Older blog entries for neale (starting at number 19)

10 Apr 2001 (updated 10 Apr 2001 at 20:04 UTC) »

I'd like to think that if I had something interesting to say here, I'd say it. But here I am, writing this diary entry anyway.

maelstorm: is the Colin from ColdStore the same dude who did some work on Cold MUD?

I ran into the other PHPix2 developer today at the sandwich shop downstairs. Turns out he works in the building next to me. What a riot. We talked about various problems he was having with trying to get a multi-user upload capability into PHPix2, definitely got some creative juices flowing. He suggested we sit down and plan things out sometime. The package might be getting a lot more attention now that we each have a face associated with it :-)

29 Mar 2001 (updated 29 Mar 2001 at 17:47 UTC) »

If someone were to ask me what person active on Advogato has the most expertise with mod_virgule, I'd have to say it was lkcl. Which is why it's supremely funny that he got censored on badvogato. In a way, that's sort of like someone launching a DoS attack against transmeta from a Linux 0.99pre16 box.

Anyway. Work, life, yadda yadda. I have pixy stix. Yum.

Randakar, while it isn't a part of the language, there's no reason you couldn't implement a trust metric system in ColdC. It also provides all the networking stuff you'd need to have a distributed object system (although it might be necessary to hack the core language a bit for nicer integration). Think of ColdC as a general-purpose byte-compiled language with a built-in persistant object store.

After over six months doing self-directed research at my job, yesterday I finally got something to do with a definite deadline. It was like a huge weight had been lifted from my shoulders, as I finally had some incentive to get my arse in gear. I guess I work better under pressure.

randakar, mobius: also check out The Cold Project. It's more or less MOO-ish, but with a more general-purpose language. For example, db objects are just like in any other OO-language, whereas in MOO all objects have certain "physical" properties (location, description, visibility). This part of MOO leads to weird things like web servers being located in the "nowhere" room. That may be desirable for certain situations, though.

I'm supposed to write a web-based wedding registry pretty soon here. The ones I found on SourceForge didn't impress me much. I suppose I'll do it in PHP, and create a new project out of it. I don't know that there's much to salvage in the two non-functioning registry programs. Really, guys, if you have a list of 500 items, there's no need to require MySQL. How many wedding guests are you inviting, anyway? The entire state of New Hampshire? ;-)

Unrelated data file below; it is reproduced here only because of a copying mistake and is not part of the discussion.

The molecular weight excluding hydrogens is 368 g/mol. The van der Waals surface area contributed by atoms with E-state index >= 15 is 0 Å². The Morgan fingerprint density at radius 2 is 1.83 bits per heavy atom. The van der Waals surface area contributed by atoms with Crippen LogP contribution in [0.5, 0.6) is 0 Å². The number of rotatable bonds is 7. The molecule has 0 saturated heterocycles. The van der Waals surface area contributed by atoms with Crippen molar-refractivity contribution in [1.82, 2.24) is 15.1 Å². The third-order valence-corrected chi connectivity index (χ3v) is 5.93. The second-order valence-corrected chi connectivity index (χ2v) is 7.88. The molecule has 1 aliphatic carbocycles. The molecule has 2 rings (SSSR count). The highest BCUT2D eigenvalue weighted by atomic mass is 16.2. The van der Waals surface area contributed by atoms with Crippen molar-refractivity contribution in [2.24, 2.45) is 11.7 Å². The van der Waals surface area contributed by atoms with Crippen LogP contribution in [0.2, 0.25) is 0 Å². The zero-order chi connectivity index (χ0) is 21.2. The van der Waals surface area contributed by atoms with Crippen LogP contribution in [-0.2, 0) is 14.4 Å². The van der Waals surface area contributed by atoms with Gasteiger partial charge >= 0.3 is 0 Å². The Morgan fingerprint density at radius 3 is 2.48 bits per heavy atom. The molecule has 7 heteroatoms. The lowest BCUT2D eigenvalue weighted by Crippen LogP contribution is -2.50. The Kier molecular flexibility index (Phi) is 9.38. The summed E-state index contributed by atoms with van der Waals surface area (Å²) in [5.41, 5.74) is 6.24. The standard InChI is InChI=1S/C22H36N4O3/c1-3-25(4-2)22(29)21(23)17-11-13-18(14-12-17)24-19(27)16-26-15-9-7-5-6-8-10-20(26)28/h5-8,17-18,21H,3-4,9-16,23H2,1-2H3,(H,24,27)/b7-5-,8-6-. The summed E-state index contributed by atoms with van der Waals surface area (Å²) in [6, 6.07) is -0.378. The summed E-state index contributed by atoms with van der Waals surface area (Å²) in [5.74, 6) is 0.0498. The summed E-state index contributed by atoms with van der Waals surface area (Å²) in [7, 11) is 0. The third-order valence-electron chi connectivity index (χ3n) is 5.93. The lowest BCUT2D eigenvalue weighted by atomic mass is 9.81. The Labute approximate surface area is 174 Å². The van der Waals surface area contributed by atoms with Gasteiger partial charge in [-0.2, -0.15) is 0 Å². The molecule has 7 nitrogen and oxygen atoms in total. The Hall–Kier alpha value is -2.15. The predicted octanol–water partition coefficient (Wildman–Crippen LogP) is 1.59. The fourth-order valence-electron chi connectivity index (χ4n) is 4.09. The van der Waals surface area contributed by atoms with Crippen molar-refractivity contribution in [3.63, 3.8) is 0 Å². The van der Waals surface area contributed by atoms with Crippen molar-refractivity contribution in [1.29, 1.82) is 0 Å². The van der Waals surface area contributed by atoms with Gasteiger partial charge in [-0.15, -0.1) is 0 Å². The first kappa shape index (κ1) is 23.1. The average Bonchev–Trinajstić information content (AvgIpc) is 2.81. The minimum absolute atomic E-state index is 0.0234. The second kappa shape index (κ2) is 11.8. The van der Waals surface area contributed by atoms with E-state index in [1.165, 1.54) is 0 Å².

Three quarters of starting up a new project is figuring out what approach you're going to take toward solving the problem at hand. I am in the habit of hemming and hawing about the problem for longer than I'd like, but when I finally tire of procrastinating, I tend to kick into high gear.

I don't enjoy the time spent procrastinating before the actual designing and coding, which is why I liked my high-pressure job at freei so much. But I think that somehow, I end up with better designs this way. It's strange to try to justify to myself why I put things off. I'm fortunate in that I've never had to do it to anyone else.

Of the people here who own their own domains, I'm one of the very few that has no links to my vanity page on the front page. There are many here whose vanity page is the front page.

I think I figured out why my productivity at work is so low. I'd fallen into the habit of working around 14 hours a day, and only getting serious work done in the later 6 hours. Now that I have a reason to go home, I'm only working 8-9 hours per day, which means I hardly get any real work done.

The sun is out again. Yum.

Wow! I just got my first O'Caml program working with the equeue stuff. It listens on a socket and prints "arf" to anyone who connects. No big deal. But what's really cool is that it worked the first time. Granted, I had a few syntax problems I had to work out, but the bugger worked pretty much right after I typed it in.

This is similar to the experience I had with Python, except that in the case of O'Caml, I have no idea what the hell I'm doing. :^)

Anyway, that made an otherwise lame day pretty exciting :-)

I have an inkling that someone is using thunk as part of a personal vendetta, and that really pisses me off. It seems, now, that this thing is still at the level of IRC, including mindless banter and little wars. I may take it away soon, there's enough noise on the Internet without me contributing to it.

Four-day weekend skiing in Montana, and the sun is shining in Seattle when we get home. Life is good.

I'm trying to figure out how to convince co-workers to use O'Caml, or at least, how to convince them to let me use it. It may be a very hard sell.

I can see myself heading toward another major life change, in which I abandon something that I'm currently doing and leap headfirst into unknown territory. These sorts of paradigm shifts have mostly been positive. I think I need these periodically to keep myself awake.

The last release of PHPix2 was a mess, and I'm not particularly motivated to do anything about it right now. I'm thinking about abandoning it, it's just not capturing my attention like I keep hoping it will. Anyone want a small yet successful GPLed project?

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